and you missed my point entirely. as a woman, i honor people on their merits – regardless of gender. i don’t consider someone who is anti-choice, anti-wildlife, pro-firearm, pro-killing animals, pro-big oil, anti-environment, anti-science honorable. i don’t care if it’s a man or a woman, that is not someone i would honor. do i think it’s an accomplisment to go from a beauty queen runner-up to governor? absolutely. doesn’t mean i have to honor her, though.
    furthermore – the point that you missed was this: mcsame’s v.p. choice was such a blatant admission on his part that women will vote for a vagina over issues – and that, my friend, is hitler, oh, i mean sexist. i have a mind, i can think, i do not blindly vote for my gender.
    also, it was timothy who took away from the message of hope by implying that mccain’s pick of a female v.p. was the historic moment, not obama’s incredible speech.
    and if you don’t think sexism exists (which i’m assuming, since you decided to compare “sexist” to “hitler”, not “SEXISTS” to “hitler) why don’t you check out some right wing sites, or even newspapers like the washington post, where comment after comment is about palin’s hot ass, or her “titties” and about wanting to leave “c*m” on her face. yeah…sexism doesn’t exist. i dare you to find comments on liberal sites saying things like that about obama.
    and as far as using initials like “omfg”, geez, grow up. adults swear. yep, they do. every adult i’ve ever known has sworn at some point of anger/exasperation/frustration. and using initials is a well-known way to express one’s anger/exasperation/frustration while showing a little respect to those who don’t want to read the actual word. if initials bother you that much, if you’re THAT uptight, if you’re THAT thin-skinned, then maybe a website devoted to reproductive health & pro-choice really isn’t where you should be.

  • scott-swenson

    Thank you m.h.,

    How refreshing to read this comment right after the screed by Matt Hoffman above, demonstrating in fact that the extremists on the far-right have no interest in finding common ground. I also agree, it is far more important for citizens to speak civilly and create the space for less rancorous discourse. The policies and politics will catch up eventually. That goes for people on both right and left. I’m not suggesting a bland dialog, but one that respects the opinions of others, and recognizes medical and scientific realities on the right, and faith on the left, without name-calling doesn’t seem too much to ask. Then again, for me, I like having the extremists in plain view. They do more to educate the independents and people in the middle about their narrow mindset than anyone writing for this site ever could.


    Be the change you seek,

    Scott Swenson, Editor

  • scott-swenson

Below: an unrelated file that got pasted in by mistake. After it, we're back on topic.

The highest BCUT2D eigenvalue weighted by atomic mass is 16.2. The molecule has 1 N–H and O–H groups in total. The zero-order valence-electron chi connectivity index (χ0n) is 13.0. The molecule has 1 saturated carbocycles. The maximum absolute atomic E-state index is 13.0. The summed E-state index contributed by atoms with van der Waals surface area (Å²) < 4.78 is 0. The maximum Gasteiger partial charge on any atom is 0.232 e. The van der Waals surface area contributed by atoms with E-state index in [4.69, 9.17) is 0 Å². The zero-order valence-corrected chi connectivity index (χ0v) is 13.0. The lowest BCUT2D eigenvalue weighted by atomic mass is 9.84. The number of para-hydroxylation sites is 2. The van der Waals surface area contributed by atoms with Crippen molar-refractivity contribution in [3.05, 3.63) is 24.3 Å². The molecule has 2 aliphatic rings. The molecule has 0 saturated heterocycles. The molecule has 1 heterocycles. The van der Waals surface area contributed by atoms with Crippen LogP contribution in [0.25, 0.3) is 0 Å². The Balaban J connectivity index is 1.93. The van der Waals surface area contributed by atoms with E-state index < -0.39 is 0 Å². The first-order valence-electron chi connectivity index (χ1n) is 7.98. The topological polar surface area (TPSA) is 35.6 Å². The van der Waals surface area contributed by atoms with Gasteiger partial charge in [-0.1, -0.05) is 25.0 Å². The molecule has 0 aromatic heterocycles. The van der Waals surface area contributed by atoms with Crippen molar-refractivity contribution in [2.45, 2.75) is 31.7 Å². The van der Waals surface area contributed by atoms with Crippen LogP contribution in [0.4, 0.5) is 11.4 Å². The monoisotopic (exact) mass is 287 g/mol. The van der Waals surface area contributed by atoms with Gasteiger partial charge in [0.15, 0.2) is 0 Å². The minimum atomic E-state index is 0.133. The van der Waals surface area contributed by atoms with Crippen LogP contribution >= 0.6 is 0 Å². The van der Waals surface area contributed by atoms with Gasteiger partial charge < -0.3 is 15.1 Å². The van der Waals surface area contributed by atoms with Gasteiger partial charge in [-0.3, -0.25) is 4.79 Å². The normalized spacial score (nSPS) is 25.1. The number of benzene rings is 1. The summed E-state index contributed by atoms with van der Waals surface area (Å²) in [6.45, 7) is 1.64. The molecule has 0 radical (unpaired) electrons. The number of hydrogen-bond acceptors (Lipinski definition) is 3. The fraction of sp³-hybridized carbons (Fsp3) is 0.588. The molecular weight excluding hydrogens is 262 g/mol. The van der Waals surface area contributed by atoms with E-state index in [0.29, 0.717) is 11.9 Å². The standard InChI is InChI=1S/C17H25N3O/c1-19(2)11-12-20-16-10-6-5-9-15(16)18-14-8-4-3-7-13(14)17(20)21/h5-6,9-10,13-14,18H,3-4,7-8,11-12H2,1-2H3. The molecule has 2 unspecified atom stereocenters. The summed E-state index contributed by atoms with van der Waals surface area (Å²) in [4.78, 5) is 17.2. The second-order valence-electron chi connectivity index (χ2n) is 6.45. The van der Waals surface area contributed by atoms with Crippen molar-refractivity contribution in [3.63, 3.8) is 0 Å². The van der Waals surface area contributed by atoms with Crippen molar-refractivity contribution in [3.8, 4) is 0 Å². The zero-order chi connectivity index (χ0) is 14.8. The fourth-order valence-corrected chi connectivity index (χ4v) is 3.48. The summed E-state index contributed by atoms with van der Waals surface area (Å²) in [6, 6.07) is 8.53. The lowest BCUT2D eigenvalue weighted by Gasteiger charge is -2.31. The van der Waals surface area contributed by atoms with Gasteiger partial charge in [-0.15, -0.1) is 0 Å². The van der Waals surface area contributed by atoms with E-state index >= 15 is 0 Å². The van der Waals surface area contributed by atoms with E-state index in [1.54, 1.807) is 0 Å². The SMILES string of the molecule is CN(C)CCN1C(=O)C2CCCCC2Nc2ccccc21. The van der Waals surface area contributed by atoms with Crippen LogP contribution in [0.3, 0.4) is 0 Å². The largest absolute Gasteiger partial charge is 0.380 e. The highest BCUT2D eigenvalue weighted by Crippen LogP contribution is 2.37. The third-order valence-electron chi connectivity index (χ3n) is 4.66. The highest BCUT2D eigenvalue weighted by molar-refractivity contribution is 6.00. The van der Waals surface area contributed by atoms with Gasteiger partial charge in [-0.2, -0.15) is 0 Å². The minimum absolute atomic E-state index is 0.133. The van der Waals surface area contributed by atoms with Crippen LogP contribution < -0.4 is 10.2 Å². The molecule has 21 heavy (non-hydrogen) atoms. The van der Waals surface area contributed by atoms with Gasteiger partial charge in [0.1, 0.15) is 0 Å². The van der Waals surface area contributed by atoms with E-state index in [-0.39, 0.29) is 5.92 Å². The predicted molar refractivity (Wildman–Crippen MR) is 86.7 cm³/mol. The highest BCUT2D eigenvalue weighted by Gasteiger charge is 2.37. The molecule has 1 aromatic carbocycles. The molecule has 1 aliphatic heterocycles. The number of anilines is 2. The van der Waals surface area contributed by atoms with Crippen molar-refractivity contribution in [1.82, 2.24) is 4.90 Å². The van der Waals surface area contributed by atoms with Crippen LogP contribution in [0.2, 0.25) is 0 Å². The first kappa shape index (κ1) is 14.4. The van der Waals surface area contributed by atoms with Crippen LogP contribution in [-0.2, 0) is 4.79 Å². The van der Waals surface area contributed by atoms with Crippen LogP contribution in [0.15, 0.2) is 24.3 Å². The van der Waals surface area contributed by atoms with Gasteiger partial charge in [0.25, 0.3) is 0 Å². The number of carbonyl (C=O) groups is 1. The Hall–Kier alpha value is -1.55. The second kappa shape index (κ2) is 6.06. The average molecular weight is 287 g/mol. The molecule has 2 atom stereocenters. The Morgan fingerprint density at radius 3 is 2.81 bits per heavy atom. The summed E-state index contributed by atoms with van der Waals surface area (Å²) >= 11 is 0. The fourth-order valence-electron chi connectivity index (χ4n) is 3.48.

Matt, Please don’t put words in my mouth. You do not know me, and your distortions of fact, and twisting of my words, are so outrageous as to be laughable. I know you are not interested in bringing about anything like a Culture Peace, which as Christian I find quite illuminating, because you know that Peace will be based on where the middle in this country is. Buchanan did not say, nor did I suggest, that he agreed with Obama, he said “that was not a liberal speech, it was a centrist speech” indicating that even he recognizes, what you cannot, that the center of the country can agree to disagree, on hot button issues, while working to reduce unintended pregnancies and not discriminating against fellow Americans. More people recognize that the extreme fringe, who believes the world will be perfect if we just overturn one Supreme Court decision, and figure out how to marginalize people because of the way they find love in this world, is out of touch. Please continue using your extremist rhetoric, it really does help make my point more than you realize.


    Be the change you seek,

    Scott Swenson, Editor

  • mh

    Yes, adults swear. I swear.

     

    But I don’t swear at strangers. First because it’s rude, second because it makes me look childish. That’s why I do not equate your Oh-my-fucking-god to "Hitler." I equate it to silly middle school girl drama queeniness, something I hope and pray my own adolescent daughter will grow out of before it completely drives me bonkers, and something which you, evidently, never grew out of and probably never will.

     

    If you want to yell and swear at strangers, I think you should grab a picket sign and go do it on the street. Ranting in public has a noble history in this great country and it has accomplished amazing things. Also, it requires courage. 

     

    From now on I’ll just report your nasty comments. If you raise a valid point, I’ll try to answer, and then I’ll flag the rest. But otherwise, you can save your venomous breath for someone who will play your game. I hope you have fun.